Valence electrons, (noun, “VAY-lance Eel-ek-trons”)
Valence electrons are the electrons in an atom farthest from the nucleus. An element’s number of valence electrons helps predict how atoms of that element interact with other atoms.
Atoms consist of three types of particles: protons, neutrons and electrons. Protons and neutrons pack together into a tiny center — the nucleus. Electrons whiz around the surrounding space. That surrounding space is organized into levels.
Electrons fill these levels from the inside out. The level closest to the nucleus fills first, with two electrons. If the atom has more than two, these overflow electrons must go to the next level. Then the next and next, and so on, as each level fills up. Valence electrons are those that live in whichever level is outermost.
To be stable, atoms need a complete set of valence electrons to fill their outermost levels. For most elements, that number is eight. Atoms with fewer than eight valence electrons are more likely to take, donate or share another atom’s valence electrons.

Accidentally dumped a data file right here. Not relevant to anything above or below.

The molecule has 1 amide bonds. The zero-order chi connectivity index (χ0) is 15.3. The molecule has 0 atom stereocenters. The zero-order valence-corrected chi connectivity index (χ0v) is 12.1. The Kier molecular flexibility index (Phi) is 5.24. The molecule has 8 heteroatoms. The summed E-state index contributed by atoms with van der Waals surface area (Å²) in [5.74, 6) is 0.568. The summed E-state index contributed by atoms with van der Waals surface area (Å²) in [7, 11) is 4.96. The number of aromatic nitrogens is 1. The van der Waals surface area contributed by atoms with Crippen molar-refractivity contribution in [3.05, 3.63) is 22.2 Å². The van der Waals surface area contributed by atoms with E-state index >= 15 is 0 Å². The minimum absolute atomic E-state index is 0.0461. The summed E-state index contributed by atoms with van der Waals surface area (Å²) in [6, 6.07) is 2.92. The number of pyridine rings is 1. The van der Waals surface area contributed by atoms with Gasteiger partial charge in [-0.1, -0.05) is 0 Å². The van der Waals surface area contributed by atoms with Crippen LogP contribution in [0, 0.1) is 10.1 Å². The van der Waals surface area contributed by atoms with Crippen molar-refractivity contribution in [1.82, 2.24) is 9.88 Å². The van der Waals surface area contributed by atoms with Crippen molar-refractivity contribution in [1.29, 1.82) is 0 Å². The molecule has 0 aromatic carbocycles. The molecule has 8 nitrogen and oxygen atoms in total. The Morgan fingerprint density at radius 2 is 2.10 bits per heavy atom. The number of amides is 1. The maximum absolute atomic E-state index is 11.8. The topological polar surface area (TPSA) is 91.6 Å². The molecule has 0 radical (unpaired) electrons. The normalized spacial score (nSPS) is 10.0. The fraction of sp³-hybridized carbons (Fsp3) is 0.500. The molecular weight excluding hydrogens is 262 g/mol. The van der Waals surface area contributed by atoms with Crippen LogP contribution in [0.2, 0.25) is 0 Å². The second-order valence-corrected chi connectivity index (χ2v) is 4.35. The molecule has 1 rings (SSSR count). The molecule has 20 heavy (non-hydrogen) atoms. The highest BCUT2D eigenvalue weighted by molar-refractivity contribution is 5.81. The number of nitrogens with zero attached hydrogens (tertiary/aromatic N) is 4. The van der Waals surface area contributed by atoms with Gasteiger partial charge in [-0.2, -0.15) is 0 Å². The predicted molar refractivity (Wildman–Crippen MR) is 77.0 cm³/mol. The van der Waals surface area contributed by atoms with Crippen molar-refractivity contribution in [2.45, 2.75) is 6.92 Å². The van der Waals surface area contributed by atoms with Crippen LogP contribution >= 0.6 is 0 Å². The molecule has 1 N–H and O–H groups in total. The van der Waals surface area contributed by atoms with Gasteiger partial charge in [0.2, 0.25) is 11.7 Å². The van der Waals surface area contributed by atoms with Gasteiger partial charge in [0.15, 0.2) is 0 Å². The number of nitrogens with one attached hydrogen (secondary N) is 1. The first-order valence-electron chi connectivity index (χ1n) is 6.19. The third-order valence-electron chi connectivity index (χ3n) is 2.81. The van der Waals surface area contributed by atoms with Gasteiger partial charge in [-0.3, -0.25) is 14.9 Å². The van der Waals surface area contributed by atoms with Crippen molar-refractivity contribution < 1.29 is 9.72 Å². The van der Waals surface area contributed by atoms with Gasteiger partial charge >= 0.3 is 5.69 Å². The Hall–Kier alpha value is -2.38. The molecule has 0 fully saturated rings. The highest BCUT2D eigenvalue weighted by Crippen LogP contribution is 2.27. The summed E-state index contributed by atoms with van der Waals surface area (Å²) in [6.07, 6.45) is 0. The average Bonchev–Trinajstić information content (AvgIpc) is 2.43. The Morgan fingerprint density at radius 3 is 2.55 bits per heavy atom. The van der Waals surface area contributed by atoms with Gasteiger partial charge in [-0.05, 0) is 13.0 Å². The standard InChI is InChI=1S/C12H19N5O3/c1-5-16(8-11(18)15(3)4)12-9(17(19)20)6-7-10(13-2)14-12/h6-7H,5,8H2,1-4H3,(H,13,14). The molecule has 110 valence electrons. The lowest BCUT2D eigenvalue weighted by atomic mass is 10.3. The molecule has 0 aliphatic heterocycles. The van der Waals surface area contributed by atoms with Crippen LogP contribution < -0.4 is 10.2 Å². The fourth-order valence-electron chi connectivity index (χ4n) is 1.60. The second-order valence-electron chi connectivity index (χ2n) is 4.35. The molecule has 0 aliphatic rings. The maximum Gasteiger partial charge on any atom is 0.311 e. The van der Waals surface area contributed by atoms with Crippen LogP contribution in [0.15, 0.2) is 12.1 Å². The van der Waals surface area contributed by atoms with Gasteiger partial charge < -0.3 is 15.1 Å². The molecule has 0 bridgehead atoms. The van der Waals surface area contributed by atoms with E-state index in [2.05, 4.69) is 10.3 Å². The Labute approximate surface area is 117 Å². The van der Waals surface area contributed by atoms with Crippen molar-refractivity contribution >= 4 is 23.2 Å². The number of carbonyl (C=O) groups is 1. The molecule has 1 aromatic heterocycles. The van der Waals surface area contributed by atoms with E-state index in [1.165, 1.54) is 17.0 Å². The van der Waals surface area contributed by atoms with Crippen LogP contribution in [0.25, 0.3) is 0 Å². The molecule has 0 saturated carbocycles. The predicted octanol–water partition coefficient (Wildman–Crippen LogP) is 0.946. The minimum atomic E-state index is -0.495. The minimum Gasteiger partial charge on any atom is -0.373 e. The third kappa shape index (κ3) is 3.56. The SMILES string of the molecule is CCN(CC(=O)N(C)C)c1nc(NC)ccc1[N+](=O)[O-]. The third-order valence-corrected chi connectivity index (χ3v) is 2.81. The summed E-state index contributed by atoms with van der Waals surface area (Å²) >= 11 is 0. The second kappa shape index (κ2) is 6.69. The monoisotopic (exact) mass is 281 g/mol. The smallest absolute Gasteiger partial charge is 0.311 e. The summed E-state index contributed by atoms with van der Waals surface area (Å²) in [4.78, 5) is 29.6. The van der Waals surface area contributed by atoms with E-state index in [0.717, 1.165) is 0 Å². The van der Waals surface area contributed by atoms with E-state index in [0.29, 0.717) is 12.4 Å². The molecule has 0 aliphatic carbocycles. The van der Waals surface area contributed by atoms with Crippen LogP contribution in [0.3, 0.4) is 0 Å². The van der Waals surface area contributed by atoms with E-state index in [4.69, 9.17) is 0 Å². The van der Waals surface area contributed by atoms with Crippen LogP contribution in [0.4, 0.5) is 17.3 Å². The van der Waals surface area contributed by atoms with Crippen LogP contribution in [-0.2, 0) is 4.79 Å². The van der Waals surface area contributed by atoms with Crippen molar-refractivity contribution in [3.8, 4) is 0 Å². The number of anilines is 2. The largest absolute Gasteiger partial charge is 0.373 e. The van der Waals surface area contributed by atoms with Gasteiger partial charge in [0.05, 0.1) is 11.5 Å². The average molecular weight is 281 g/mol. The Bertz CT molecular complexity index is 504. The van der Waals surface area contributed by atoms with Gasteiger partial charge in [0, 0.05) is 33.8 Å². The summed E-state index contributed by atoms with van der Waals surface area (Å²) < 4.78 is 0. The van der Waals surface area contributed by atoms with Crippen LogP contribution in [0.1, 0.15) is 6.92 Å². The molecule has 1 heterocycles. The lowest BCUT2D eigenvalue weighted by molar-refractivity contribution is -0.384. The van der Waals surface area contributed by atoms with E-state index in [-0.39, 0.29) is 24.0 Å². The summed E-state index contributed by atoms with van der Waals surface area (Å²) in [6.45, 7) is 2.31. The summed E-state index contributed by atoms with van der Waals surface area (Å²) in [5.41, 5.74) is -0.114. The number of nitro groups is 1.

Consider this example. A neutral chlorine atom has seven valence electrons. A neutral sodium atom has only one valence electron. Neither has a complete set of eight. Losing one electron is “easier” than stealing seven. So that’s what sodium does — it donates one electron to chlorine. In doing so, the two atoms form a chemical bond — becoming sodium chloride, which you know as table salt.
In a sentence
The valence electrons of rare earth elements grant them special abilities that make modern technology possible.